> Dr. Paul Simon of Los Angeles County's public health department, said
> other big cities could follow New York's lead.
> "Some people are uncomfortable with public health departments expanding
> their scope beyond infectious disease, but I would say we have to do
> it," he said. "Chronic disease really accounts for the major portion of
> years of life lost to illness, these days."
> New York's program would involve collecting the results of A1c tests,
> which indicate blood glucose control over a few months, unlike the daily
> glucose tests diabetics give themselves. The A1c test is given for both
> Type 1 and Type 2 diabetes, the latter linked to obesity and accounting
> for about 90 percent of American diabetics. The program would cost
> between $1 million and $2 million a year, the health department said.
How about instead providing properly funded public health services,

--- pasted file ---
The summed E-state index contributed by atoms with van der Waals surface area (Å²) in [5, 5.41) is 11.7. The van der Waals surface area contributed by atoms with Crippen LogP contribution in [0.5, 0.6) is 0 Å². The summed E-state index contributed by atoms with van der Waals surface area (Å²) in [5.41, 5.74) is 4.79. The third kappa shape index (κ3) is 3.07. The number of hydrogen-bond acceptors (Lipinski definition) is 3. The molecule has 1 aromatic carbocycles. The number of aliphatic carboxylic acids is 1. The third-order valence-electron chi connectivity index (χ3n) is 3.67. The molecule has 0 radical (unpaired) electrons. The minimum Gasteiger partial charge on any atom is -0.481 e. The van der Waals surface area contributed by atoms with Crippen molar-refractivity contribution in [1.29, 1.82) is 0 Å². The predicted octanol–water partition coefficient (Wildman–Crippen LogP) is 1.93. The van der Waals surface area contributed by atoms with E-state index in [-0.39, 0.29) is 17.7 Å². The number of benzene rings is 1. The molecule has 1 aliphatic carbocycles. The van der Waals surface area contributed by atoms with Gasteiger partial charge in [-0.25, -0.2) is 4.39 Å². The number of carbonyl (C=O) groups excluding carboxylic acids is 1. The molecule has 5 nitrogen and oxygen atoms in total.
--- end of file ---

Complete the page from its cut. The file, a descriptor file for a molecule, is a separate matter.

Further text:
accessible to all? I suspect this would actually solve the pertinent
> Dr. Amy Fairchild, an expert on public health ethics at Columbia
> University, said disease monitoring programs have historically been
> able to overcome privacy worries if the health threat is sufficiently
Yeah, because disease monitoring programs typically don't experience
worry. Whether those whose privacy is violated can overcome their
worries, to say nothing of anger and resentment, and whether they should,
are radically different questions.
> "We respond with surveillance when we believe something has reached
> epidemic proportions," Fairchild said. "And this may fit the profile.